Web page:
Tails are part of the most significant organs of your dog’s body and essential aid in their communication and balance. From how your dog wags his tail, you can tell whether he’s happy, scared, or yearns for a special treat from you. Similarly, your dog uses his tail to communicate with fellow canines and to keep going in a straight line, especially when swimming.
Sadly, dogs can sometimes suffer injuries that compromise the use of their tails. Like humans, your dog’s tail needs immediate intervention in case this happens to help him feel better soon and prevent the tail injury from catching an infection. Thus, you need to pay attention and take action as soon as you notice any irregularity in your pup’s wagger. However, consult with your veterinarian to establish if a broken tail is a culprit since limber tail syndrome can also confuse you.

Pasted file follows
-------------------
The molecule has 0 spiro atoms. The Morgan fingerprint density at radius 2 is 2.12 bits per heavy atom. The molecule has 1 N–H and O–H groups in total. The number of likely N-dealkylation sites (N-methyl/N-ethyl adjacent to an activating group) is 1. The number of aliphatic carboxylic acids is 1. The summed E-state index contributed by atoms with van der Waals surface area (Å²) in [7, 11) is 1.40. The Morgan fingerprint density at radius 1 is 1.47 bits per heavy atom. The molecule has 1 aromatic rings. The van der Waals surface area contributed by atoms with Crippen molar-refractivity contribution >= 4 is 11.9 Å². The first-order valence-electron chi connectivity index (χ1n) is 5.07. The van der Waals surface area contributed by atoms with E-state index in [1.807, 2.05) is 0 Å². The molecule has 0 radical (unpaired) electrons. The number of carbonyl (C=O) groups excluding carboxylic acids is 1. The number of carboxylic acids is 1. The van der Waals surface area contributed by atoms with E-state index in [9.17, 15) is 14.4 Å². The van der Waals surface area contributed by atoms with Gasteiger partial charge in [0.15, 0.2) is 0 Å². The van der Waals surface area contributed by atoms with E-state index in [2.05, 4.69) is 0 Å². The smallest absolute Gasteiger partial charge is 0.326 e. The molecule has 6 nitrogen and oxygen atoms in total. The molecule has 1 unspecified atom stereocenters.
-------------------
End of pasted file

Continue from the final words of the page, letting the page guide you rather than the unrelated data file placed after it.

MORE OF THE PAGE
Do Dogs Have Bones in Their Tails?
Dogs’ tails extend from the spinal cord and contain systems of bones and muscles which work together to effect movement. The number of bones in a dog tail differs from one dog to the next but mostly ranges from 5 to 23.
The tail performs several functions in a dog’s life, including movement, showing emotions, and contributing to bowel control. Here are some of the effects of broken tails, how to know your dog is suffering from the condition. Before getting to that, it’s essential to understand what Limber tail syndrome is so you don’t mistake the two for each other.
What is Limber Tail Syndrome?
Limber tail syndrome, also called acute caudal myopathy, cold water tail, or limp tail is associated with the muscles. Like broken tails, this condition may make your pup’s wagger appear bent or swollen and makes the dog unable to wiggle the tail properly.
Almost all dogs can suffer from tail limber. However, the condition is more common in working dogs like Labrador Retrievers, English Setters, Foxhounds, English Pointers, and Beagles. The condition is often a result of infections, including anal gland complications, neurological disorder, lacerations, bite wounds, and fatigue.
From its name, a limp tail causes your dog’s end to sit floppy, making the pup have problems wagging it as usual. The tail may also assume a horizontal appearance and start to drop if you don’t attend to the problem at the right time, as it’s a degenerative disorder that continues to get worse with time.